About mRNA

mRNA as a Therapy

The current SARS Cov.2 pandemic has accelerated the use of messenger ribonucleic acid (mRNA) as a vaccine. mRNA is a single-stranded molecule, present in all of our cells. Identified in 1961, it carries instructions to cells for building proteins from our genes.

A segment of DNA is copied into a piece of mRNA that gives our cells commands for making specific proteins, some of which cause or prevent disease. The COVID-19 vaccines, for instance, contain the coronavirus’s mRNA (which does not cause infection). When the mRNA is injected into muscle, our cells read it and make the non-infectious spike protein found on the virus’s surface. This prompts our immune system to develop the tools to target and kill the virus if we then become infected later.

mRNA-based therapeutics have also shown great potential in the treatment of various other diseases. For instance, pilot studies have demonstrated that replacing the defective collagen VII protein is essential to improve the performance of wound healing in patients with recessive dystrophic epidermolysis bullosa.

Indeed, many rare genetic diseases are caused by dysfunctional or deficient proteins. Mutations in DNA can result in abnormal mRNA sequences, resulting in protein abnormalities. By providing the correct genetic information, mRNA therapies can regulate protein expression to improve or restore health.

As a result, protein replacement therapy has become a potential therapy for a wide array of rare monogenic diseases, blood disorders, and metabolic disorders such as AKU. The advantage of this technology is that mRNA delivery systems have been regarded as safe methods in disease therapies. The disadvantage is the requirement of multiple delivery because mRNA is not stable over a long period of time.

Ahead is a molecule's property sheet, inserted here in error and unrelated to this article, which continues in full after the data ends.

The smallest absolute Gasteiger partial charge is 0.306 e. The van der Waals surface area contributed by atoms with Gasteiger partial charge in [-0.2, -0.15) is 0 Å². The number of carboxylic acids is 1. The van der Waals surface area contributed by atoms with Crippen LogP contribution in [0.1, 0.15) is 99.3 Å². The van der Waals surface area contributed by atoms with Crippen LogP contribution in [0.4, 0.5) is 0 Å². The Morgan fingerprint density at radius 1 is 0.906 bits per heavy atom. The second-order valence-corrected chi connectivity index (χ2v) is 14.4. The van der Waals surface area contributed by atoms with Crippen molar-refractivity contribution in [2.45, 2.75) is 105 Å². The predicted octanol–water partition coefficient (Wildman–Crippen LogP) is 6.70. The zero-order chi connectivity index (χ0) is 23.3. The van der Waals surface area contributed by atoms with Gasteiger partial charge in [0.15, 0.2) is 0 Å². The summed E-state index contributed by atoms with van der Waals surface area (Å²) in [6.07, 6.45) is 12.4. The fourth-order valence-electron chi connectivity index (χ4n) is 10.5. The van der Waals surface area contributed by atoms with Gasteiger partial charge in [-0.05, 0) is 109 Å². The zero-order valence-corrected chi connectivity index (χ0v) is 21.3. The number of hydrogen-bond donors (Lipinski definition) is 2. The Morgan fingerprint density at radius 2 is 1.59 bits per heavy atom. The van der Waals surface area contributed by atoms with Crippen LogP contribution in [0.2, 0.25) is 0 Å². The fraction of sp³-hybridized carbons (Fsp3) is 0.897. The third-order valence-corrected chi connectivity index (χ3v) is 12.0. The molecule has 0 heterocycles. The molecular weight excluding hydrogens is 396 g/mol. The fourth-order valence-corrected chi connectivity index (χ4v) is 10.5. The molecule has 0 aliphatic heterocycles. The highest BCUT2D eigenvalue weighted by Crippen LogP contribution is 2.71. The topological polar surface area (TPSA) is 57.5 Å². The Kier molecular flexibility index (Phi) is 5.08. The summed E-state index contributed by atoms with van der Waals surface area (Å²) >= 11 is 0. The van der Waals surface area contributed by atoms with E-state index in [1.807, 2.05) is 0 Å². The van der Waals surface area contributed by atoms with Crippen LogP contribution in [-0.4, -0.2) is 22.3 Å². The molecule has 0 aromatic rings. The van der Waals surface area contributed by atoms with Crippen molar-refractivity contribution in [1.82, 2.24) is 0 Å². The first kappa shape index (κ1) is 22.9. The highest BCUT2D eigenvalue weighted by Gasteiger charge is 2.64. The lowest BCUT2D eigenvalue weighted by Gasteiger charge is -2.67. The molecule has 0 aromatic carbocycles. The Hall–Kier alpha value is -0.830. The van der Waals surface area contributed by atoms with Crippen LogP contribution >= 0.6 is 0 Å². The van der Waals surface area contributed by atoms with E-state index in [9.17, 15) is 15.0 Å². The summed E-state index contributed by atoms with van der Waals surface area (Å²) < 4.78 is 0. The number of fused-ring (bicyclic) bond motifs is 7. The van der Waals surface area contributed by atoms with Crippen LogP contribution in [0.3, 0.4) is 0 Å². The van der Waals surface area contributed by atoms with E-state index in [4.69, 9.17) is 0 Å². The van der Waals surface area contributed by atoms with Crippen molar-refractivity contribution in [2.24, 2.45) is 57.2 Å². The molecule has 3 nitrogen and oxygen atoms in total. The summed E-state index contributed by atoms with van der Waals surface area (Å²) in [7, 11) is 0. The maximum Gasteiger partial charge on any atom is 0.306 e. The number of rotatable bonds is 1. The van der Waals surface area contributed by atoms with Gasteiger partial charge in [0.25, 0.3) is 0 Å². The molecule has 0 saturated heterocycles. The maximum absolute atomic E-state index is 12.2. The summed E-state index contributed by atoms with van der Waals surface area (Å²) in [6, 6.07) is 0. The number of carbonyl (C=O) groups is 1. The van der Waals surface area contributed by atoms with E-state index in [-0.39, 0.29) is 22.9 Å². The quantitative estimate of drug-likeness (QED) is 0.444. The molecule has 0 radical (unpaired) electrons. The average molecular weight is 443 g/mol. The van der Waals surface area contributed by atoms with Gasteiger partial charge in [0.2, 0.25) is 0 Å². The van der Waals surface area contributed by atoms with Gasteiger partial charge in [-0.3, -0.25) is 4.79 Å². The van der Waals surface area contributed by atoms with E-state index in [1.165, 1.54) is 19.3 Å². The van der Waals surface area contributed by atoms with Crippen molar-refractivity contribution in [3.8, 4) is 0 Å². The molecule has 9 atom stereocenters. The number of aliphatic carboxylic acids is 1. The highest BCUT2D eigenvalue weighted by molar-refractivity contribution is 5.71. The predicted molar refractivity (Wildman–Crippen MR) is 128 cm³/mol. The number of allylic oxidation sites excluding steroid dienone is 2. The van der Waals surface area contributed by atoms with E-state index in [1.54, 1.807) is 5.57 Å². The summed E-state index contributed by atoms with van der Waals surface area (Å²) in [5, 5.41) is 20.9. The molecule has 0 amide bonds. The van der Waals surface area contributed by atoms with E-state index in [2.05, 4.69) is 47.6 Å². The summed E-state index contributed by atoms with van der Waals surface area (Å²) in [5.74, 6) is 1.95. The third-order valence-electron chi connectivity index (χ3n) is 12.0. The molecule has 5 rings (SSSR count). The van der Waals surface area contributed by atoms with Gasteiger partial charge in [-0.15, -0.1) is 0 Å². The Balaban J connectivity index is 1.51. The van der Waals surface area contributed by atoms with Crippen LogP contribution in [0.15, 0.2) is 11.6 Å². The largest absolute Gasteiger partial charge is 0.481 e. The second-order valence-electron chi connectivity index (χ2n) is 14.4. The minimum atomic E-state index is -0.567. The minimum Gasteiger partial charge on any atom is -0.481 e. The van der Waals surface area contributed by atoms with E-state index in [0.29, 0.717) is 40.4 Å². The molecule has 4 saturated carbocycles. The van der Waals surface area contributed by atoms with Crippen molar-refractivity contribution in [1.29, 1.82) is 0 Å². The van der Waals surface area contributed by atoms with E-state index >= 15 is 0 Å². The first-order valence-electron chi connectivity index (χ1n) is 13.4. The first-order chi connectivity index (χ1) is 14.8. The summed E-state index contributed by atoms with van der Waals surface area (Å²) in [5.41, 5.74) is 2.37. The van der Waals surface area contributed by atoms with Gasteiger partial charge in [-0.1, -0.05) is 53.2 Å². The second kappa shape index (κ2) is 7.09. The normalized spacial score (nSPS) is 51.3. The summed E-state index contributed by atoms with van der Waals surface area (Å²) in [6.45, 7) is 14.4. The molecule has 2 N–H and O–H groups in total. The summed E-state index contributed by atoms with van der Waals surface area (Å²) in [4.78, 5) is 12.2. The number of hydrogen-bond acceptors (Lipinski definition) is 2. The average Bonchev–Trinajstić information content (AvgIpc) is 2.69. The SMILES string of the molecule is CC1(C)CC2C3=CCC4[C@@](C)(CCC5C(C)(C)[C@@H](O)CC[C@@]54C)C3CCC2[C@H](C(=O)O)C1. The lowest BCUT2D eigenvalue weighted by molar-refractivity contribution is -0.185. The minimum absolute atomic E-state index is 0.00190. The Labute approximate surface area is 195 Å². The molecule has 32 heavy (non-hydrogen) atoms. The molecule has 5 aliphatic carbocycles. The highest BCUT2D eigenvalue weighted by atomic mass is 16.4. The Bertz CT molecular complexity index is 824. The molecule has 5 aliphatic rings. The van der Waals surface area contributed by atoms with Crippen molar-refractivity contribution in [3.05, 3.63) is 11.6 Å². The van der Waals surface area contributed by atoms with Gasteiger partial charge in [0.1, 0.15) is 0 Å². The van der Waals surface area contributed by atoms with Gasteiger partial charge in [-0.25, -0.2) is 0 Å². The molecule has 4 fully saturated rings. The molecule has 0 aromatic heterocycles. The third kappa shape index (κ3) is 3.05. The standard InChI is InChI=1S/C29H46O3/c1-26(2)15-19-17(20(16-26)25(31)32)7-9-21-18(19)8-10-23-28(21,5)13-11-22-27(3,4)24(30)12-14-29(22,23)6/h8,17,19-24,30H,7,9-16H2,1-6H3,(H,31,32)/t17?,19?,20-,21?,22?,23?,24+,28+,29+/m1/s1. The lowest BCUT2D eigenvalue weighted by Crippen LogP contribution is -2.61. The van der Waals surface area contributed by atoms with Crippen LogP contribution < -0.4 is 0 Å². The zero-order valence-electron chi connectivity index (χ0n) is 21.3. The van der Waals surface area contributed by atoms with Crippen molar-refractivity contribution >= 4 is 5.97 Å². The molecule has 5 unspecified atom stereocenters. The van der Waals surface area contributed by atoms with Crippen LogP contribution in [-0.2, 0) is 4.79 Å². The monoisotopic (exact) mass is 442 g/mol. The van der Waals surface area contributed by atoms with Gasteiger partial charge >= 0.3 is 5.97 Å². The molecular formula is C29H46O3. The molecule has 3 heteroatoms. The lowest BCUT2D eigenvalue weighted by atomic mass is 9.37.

Our Technology

Our aim is to replace the defective mRNA which codes for the HGD enzyme in AKU patients.

To start, we will design and synthesize safe and effective mRNA constructs for replacement of the defective enzyme in AKU. We will evaluate the properties of mRNA-based therapies in pre-clinical models of AKU with a view to translate this into the clinic.

The biggest barrier to mRNA therapy has long been delivering mRNA to the correct place in the correct cells. Working with our partners, we will use nucleic acid delivery and specialized lipid-based formulations to target the liver and decrease HGA to normal concentration in serum.

We will also address the mode of delivery to avoid protein metabolism or clearance before entering the target cells and tissues. These include carriers such as nanoparticles, exosomes etc., which we will adopt to improve longevity of the mRNA.

Nanoparticle delivery vehicle encapsulating mRNA of desired protein enters the cell.

Desired protein produced is intracellular, transmembrane, or secreted.

An overview of mRNA-based therapy which we will target to the liver and kidney